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Quantitative evaluation of potential irradiation geometries for carbon-ion beam grid therapy
Stockholm University, Faculty of Science, Department of Physics.
Stockholm University, Faculty of Science, Department of Physics.
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Number of Authors: 62018 (English)In: Medical physics (Lancaster), ISSN 0094-2405, Vol. 45, no 3, p. 1210-1221Article in journal (Refereed) Published
Abstract [en]

Purpose: Radiotherapy using grids containing cm-wide beam elements has been carried out sporadically for more than a century. During the past two decades, preclinical research on radiotherapy with grids containing small beam elements, 25 m-0.7 mm wide, has been performed. Grid therapy with larger beam elements is technically easier to implement, but the normal tissue tolerance to the treatment is decreasing. In this work, a new approach in grid therapy, based on irradiations with grids containing narrow carbon-ion beam elements was evaluated dosimetrically. The aim formulated for the suggested treatment was to obtain a uniform target dose combined with well-defined grids in the irradiated normal tissue. The gain, obtained by crossfiring the carbon-ion beam grids over a simulated target volume, was quantitatively evaluated.

Methods: The dose distributions produced by narrow rectangular carbon-ion beams in a water phantom were simulated with the PHITS Monte Carlo code. The beam-element height was set to 2.0 cm in the simulations, while the widths varied from 0.5 to 10.0 mm. A spread-out Bragg peak (SOBP) was then created for each beam element in the grid, to cover the target volume with dose in the depth direction. The dose distributions produced by the beam-grid irradiations were thereafter constructed by adding the dose profiles simulated for single beam elements. The variation of the valley-to-peak dose ratio (VPDR) with depth in water was thereafter evaluated. The separation of the beam elements inside the grids were determined for different irradiation geometries with a selection criterion.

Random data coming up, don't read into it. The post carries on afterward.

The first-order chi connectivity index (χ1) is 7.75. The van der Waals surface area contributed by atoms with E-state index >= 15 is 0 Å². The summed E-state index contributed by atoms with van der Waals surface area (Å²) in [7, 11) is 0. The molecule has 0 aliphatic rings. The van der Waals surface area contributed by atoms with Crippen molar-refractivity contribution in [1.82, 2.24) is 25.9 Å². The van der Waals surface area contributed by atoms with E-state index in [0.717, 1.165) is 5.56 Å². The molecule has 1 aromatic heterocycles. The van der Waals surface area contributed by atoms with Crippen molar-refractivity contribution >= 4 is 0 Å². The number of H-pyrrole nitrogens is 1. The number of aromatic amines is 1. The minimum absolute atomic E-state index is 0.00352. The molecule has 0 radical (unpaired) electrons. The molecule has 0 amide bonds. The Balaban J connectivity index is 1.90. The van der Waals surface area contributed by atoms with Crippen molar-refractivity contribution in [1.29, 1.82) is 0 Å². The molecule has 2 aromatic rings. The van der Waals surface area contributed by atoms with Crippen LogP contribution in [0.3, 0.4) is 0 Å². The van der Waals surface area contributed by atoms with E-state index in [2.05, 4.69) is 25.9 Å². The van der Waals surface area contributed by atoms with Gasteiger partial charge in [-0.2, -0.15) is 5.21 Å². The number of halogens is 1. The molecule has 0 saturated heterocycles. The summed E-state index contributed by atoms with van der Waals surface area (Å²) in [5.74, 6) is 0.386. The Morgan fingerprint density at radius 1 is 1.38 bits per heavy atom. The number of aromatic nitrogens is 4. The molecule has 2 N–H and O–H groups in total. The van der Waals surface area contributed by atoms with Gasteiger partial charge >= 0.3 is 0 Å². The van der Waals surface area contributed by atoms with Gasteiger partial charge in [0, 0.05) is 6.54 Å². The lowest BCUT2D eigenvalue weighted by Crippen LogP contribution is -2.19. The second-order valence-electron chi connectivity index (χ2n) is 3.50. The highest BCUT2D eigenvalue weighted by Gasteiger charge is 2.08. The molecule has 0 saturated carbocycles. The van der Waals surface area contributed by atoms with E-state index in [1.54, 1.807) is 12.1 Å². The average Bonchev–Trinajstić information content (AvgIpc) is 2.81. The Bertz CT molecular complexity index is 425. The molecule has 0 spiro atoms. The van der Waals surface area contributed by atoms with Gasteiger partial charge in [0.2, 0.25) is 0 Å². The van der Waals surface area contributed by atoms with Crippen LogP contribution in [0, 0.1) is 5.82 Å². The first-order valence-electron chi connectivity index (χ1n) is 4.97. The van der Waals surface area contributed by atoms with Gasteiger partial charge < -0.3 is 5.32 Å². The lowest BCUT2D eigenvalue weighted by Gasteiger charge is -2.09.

Results: The simulated carbon-ion beams remained narrow down to the depths of the Bragg peaks. With the formulated selection criterion, a beam-element separation which was close to the beam-element width was found optimal for grids containing 3.0-mm-wide beam elements, while a separation which was considerably larger than the beam-element width was found advantageous for grids containing 0.5-mm-wide beam elements. With the single-grid irradiation setup, the VPDRs were close to 1.0 already at a distance of several cm from the target. The valley doses given to the normal tissue at 0.5 cm distance from the target volume could be limited to less than 10% of the mean target dose if a crossfiring setup with four interlaced grids was used.

Conclusions: The dose distributions produced by grids containing 0.5- and 3.0-mm wide beam elements had characteristics which could be useful for grid therapy. Grids containing mm-wide carbon-ion beam elements could be advantageous due to the technical ease with which these beams can be produced and delivered, despite the reduced threshold doses observed for early and late responding normal tissue for beams of millimeter width, compared to submillimetric beams. The treatment simulations showed that nearly homogeneous dose distributions could be created inside the target volumes, combined with low valley doses in the normal tissue located close to the target volume, if the carbon-ion beam grids were crossfired in an interlaced manner with optimally selected beam-element separations. The formulated selection criterion was found useful for the quantitative evaluation of the dose distributions produced by the different irradiation setups.

Place, publisher, year, edition, pages
2018. Vol. 45, no 3, p. 1210-1221
Keywords [en]
carbon-ion therapy, grid therapy, Monte Carlo simulations
National Category
Radiology, Nuclear Medicine and Medical Imaging
Research subject
Medical Radiation Physics
Identifiers
URN: urn:nbn:se:su:diva-155984DOI: 10.1002/mp.12749ISI: 000427129700024PubMedID: 29319842OAI: oai:DiVA.org:su-155984DiVA, id: diva2:1205617
Available from: 2018-05-14 Created: 2018-05-14 Last updated: 2018-09-24Bibliographically approved
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